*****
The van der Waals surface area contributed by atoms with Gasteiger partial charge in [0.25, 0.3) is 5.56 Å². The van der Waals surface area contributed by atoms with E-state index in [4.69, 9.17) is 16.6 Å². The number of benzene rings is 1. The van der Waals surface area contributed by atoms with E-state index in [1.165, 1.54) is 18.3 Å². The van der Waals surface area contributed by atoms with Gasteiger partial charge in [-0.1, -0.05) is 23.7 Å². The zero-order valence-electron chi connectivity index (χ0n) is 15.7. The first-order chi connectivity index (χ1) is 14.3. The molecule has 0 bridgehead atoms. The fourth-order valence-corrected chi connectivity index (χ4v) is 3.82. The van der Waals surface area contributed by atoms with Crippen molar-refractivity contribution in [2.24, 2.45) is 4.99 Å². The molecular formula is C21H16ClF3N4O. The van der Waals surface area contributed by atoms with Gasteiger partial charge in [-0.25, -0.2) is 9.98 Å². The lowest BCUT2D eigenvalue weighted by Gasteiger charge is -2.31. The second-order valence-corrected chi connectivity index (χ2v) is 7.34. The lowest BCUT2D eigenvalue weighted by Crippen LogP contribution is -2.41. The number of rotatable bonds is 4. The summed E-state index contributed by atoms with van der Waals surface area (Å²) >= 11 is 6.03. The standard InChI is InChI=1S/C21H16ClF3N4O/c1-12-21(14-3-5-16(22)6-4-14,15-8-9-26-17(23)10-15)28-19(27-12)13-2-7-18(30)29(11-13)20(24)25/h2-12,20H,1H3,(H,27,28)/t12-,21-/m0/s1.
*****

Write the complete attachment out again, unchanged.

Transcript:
The van der Waals surface area contributed by atoms with Gasteiger partial charge in [0.25, 0.3) is 5.56 Å². The van der Waals surface area contributed by atoms with E-state index in [4.69, 9.17) is 16.6 Å². The number of benzene rings is 1. The van der Waals surface area contributed by atoms with E-state index in [1.165, 1.54) is 18.3 Å². The van der Waals surface area contributed by atoms with Gasteiger partial charge in [-0.1, -0.05) is 23.7 Å². The zero-order valence-electron chi connectivity index (χ0n) is 15.7. The first-order chi connectivity index (χ1) is 14.3. The molecule has 0 bridgehead atoms. The fourth-order valence-corrected chi connectivity index (χ4v) is 3.82. The van der Waals surface area contributed by atoms with Crippen molar-refractivity contribution in [2.24, 2.45) is 4.99 Å². The molecular formula is C21H16ClF3N4O. The van der Waals surface area contributed by atoms with Gasteiger partial charge in [-0.25, -0.2) is 9.98 Å². The lowest BCUT2D eigenvalue weighted by Gasteiger charge is -2.31. The second-order valence-corrected chi connectivity index (χ2v) is 7.34. The lowest BCUT2D eigenvalue weighted by Crippen LogP contribution is -2.41. The number of rotatable bonds is 4. The summed E-state index contributed by atoms with van der Waals surface area (Å²) >= 11 is 6.03. The standard InChI is InChI=1S/C21H16ClF3N4O/c1-12-21(14-3-5-16(22)6-4-14,15-8-9-26-17(23)10-15)28-19(27-12)13-2-7-18(30)29(11-13)20(24)25/h2-12,20H,1H3,(H,27,28)/t12-,21-/m0/s1.